In the space of three months in early 2021, two glacial lakes in the Indian state of Uttarakhand burst their banks, with tragic consequences for mountain communities and ecosystems. In February, a glacial lake breach caused flash floods that surged through the Rishiganga River. At least 61 people were killed and around 143 were reported missing, and two hydropower projects and an important bridge were severely damaged. In April, in the same district, heavy rainfall and snowfall resulted in part of a glacier collapsing; 12 people died in the resulting avalanche.
In the Himalayan region, climate-related disasters have compounded the public health crisis caused by the Covid-19 pandemic and led to an increasing frequency in the occurrence of what the scientific and environmental community call GLOFs – glacial lake outburst floods. A GLOF is the sudden release of water from a moraine- or ice-dammed glacial lake formed by melting glaciers on mountain tops, and can be prompted by an earthquake, avalanche or the accumulation of too much water. They are often extremely destructive.The 2020 glacial lake inventory report by the International Centre for Integrated Mountain Development (ICIMOD) identified 47 potentially dangerous glacial lakes within the Koshi, Gandaki and Karnali river basins of Nepal, the Tibet Autonomous Region of China and India. These need to be closely monitored to reduce the vulnerability of settlements downstream. A 2019 study warned that the Himalayas, which hold about 600 billion tons of ice, are melting at twice the speed of that at the beginning of this century. It also revealed that glaciers have been losing as much as one-and-a-half vertical feet of ice every year since 2000. This adds to the water in glacial lakes, which may trigger glacial floods.
Limited warning systems, limited cooperation
To make matters worse, the implementation of GLOF early warning systems has been very limited in South Asia. Early warning systems involve the use of remote observation including satellite imagery and seismometers to sense tremors at an initial stage. Coupled with field data and mapping of past events, this identifies potential glacial lake bursts early on to minimise risk. These systems could further advance to include water sensors and a codified warning system, using smartphones and other technology, to alert downstream communities and ensure evacuation of the population.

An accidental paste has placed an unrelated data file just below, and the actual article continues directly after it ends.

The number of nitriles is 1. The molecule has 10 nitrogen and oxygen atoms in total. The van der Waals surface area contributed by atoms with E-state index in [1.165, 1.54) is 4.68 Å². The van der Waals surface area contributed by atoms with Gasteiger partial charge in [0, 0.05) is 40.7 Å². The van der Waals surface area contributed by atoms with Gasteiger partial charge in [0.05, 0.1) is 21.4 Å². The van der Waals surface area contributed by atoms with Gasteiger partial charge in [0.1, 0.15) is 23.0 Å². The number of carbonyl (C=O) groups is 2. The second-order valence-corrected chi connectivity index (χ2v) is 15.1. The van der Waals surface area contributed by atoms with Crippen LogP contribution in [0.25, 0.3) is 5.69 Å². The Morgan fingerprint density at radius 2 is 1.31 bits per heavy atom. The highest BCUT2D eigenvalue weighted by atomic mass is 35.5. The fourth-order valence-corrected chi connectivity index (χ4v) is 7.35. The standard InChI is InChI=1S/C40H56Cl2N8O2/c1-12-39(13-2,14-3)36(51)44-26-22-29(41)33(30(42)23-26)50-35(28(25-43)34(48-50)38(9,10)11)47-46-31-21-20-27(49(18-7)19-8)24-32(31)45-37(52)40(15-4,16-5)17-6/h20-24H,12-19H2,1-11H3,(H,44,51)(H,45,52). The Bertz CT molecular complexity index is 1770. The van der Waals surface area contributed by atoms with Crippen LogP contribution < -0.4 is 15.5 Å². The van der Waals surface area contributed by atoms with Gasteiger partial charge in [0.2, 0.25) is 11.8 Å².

In the Himalayan region, there are only three reported instances of sensor and monitoring-based technical systems being established to provide early warning of GLOFs – two in Nepal and one in China. The Central Water Commission of India has worked to identify the most dangerous and vulnerable glacial lakes, but both a robust early warning system and a framework for infrastructure development that doesn’t exacerbate future risks are still lacking. Lack of implementation is often a result of remote locations, fragile terrain and limited information regarding the risk scenario, leading to a lack of urgency.In October 2020, India’s National Disaster Management Authority (NDMA) submitted a proposal to the Central Government for a comprehensive national GLOF mitigation project, with the Ministry of Jal Shakti. As of September 2020, Nepal had taken measures to reduce the water levels in two of its glacial lakes. In 2008, Bhutan was the first South Asian country to adopt an integrated method to reduce GLOF events under the UNFCCC National Adaptation Programmes of Action, and has been using low-cost techniques such as siphoning off water from critical lakes and enhancing the technology of early warning systems.
But while there have been efforts to establish warning systems within countries to deal with glacial floods, there is no linkage between these systems, even though countries share the same water resources. What is therefore needed as a priority is joint efforts between countries in the Himalayan region, before another climate-induced disaster leads to unknown human calamities.
Working together on glacial lakes
The areas countries could collaborate on include mapping potential risk zones, viewing the mountain terrain as one area; increasing the monitoring of glacial lakes; incorporating effective ground-based early warning systems at critical, often-unpredictable lakes; and – most importantly – increasing investment in glacial research.
For example, to manage glacial lakes structurally, India’s NDMA recommends reducing the volume of water in them. Methods include controlled breaching, pumping or siphoning out water, and making a tunnel through the moraine barrier or under an ice dam. These are useful recommendations and can be further examined in coordination with best practices already implemented in Bhutan, as well as other country-wide ideas.